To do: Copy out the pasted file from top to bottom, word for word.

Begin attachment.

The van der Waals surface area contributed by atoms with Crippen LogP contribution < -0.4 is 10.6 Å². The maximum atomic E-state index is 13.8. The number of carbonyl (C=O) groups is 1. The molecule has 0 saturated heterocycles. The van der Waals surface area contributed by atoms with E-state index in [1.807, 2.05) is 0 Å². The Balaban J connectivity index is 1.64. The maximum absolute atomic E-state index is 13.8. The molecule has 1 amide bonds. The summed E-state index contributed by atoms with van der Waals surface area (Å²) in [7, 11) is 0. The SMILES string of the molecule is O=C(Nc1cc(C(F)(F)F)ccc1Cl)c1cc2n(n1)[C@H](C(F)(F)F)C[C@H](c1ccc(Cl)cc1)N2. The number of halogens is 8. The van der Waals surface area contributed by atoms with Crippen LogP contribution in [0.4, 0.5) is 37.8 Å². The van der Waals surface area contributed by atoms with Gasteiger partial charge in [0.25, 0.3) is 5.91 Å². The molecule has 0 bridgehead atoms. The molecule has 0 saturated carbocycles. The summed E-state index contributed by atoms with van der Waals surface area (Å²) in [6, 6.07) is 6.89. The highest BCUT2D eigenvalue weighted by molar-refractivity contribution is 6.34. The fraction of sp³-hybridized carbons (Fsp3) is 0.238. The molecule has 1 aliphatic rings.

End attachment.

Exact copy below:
The van der Waals surface area contributed by atoms with Crippen LogP contribution < -0.4 is 10.6 Å². The maximum atomic E-state index is 13.8. The number of carbonyl (C=O) groups is 1. The molecule has 0 saturated heterocycles. The van der Waals surface area contributed by atoms with E-state index in [1.807, 2.05) is 0 Å². The Balaban J connectivity index is 1.64. The maximum absolute atomic E-state index is 13.8. The molecule has 1 amide bonds. The summed E-state index contributed by atoms with van der Waals surface area (Å²) in [7, 11) is 0. The SMILES string of the molecule is O=C(Nc1cc(C(F)(F)F)ccc1Cl)c1cc2n(n1)[C@H](C(F)(F)F)C[C@H](c1ccc(Cl)cc1)N2. The number of halogens is 8. The van der Waals surface area contributed by atoms with Crippen LogP contribution in [0.4, 0.5) is 37.8 Å². The van der Waals surface area contributed by atoms with Gasteiger partial charge in [0.25, 0.3) is 5.91 Å². The molecule has 0 bridgehead atoms. The molecule has 0 saturated carbocycles. The summed E-state index contributed by atoms with van der Waals surface area (Å²) in [6, 6.07) is 6.89. The highest BCUT2D eigenvalue weighted by molar-refractivity contribution is 6.34. The fraction of sp³-hybridized carbons (Fsp3) is 0.238. The molecule has 1 aliphatic rings.